Today’s spotlight is on Anthony Guarriello, M.S., OTR/L, ATP, an occupational therapist who works as a User Experience (UX) Researcher for AnswerLab!
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What is your full name, title, and company name for your current, primary role?
Anthony Guarriello, M.S., OTR/L, ATP – User Experience (UX) Researcher for AnswerLab
Where are you located?
Where did you go to OT school, and what year did you graduate?
What did you do when you first finished school, and for how long?
After grad school, I worked as an OT for 4 years.
In what setting(s) did you work, and what types of patients did you treat?
- SNF: geriatric, complex medical comorbidities
- Outpatient Neuro: all neuro conditions for all ages, including CVA, TBI, SCI, ALS, MS, Alzheimer’s, dementia, Parkinson’s, brain cancers, etc.
- Inpatient Rehab: ortho surgeries, general medical rehab, neuro conditions
- Home Health: specialized in low vision therapy
- Acute Care/ICU: trauma patients, COVID, neuro surgery, ortho surgery, cardiac surgery, general medical
What did you enjoy about your early roles?
I come from a psychology background, and love neuroscience. Neuro rehab is one of my specialties, and I’ve spent the most time as a full-time OT in an outpatient neuro clinic. I loved working with all patients overcoming neuro conditions, seeing their progress, educating them and their families on principles of neuroplasticity and how fascinating our brains are, and how they usually had more control then they thought over recovery.
I also became an assistive technology professional because I loved incorporating technology into my sessions. Seeing patients’ faces light up when they learned how a new device can have immediate impact in them overcoming a barrier never gets old.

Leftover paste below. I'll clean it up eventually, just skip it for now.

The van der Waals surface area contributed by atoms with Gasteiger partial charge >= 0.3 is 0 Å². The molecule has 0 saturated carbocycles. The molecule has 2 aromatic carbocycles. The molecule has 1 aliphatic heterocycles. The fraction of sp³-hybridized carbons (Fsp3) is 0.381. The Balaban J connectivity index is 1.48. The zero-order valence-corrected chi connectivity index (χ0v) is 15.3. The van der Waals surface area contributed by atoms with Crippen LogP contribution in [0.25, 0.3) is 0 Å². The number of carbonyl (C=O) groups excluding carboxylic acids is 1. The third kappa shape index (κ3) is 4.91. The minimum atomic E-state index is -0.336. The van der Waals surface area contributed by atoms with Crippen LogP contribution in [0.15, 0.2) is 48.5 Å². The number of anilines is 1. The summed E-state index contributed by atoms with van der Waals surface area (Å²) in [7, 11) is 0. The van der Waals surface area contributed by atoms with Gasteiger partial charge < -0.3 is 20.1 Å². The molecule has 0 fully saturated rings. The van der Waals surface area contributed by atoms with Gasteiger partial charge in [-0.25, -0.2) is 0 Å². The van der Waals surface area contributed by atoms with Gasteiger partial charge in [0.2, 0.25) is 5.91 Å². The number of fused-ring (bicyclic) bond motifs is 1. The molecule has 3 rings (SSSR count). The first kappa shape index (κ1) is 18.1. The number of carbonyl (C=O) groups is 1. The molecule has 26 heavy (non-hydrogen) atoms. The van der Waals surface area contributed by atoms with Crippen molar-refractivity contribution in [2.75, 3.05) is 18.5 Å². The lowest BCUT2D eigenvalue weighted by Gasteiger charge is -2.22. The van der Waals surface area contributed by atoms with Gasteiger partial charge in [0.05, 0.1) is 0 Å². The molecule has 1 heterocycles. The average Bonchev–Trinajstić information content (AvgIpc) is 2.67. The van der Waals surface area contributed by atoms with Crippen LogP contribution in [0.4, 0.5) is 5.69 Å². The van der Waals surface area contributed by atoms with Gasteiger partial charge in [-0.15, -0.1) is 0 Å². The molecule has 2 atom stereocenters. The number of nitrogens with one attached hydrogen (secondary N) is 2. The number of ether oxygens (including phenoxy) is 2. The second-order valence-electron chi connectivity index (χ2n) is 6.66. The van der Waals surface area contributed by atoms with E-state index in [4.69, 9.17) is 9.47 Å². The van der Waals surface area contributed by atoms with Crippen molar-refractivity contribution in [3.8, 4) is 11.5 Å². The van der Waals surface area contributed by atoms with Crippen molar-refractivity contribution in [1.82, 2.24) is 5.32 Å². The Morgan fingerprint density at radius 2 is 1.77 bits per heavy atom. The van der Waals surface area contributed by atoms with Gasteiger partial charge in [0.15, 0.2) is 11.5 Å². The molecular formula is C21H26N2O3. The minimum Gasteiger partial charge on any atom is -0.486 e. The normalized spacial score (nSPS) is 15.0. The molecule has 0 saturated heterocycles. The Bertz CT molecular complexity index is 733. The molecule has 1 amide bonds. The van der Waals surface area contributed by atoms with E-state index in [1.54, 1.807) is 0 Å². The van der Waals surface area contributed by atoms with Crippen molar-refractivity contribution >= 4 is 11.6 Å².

Engaging patients with video games, robotics, and VR/AR as part of treatment plans always takes them immediately out of that “patient mindset” and you see them become engaged and have fun, which warms your heart that much more knowing it will only have a positive impact on their recovery as they actually have fun doing it. They stop focusing on negatives and just live in the moment, having fun playing a game or experiencing something new with VR.
Suddenly, they feel in control again. They feel empowered. They enjoy themselves. That’s the greatest medicine. That leads them to the real gains of therapy.
What didn’t you enjoy about your early roles?
I never liked feeling pushed to do therapy for certain amounts of time to earn insurance dollars, and didn’t like the red tape in trying to get approval for my patients for necessary equipment. I never felt respected by the companies I worked for, and I felt the companies were frequently severely underpaying and undervaluing therapists.
And it’s not just pay. It was organizing and getting time off, as well as poor benefits for continuing ed and general medical care. In outpatient, I saw 8 patients a day and only had one half hour lunch break all day, which was usually spent in meetings.
I have better health insurance and sick leave now, in a consulting company, than I did when I worked in a hospital, where I just never felt appreciated. As much as I loved my patients, if I had kept going, the “big business” of healthcare was going to suck out all of my passion.
What else have you done since then, prior to becoming a user experience researcher?
When COVID first hit, I was laid off from my outpatient job. I started my own company and moved across multiple states to begin an independent contractor job for low vision home health. The content was interesting, and I really got to dive into my ATP experience, but the inconsistent hours led me to my more stable acute care job.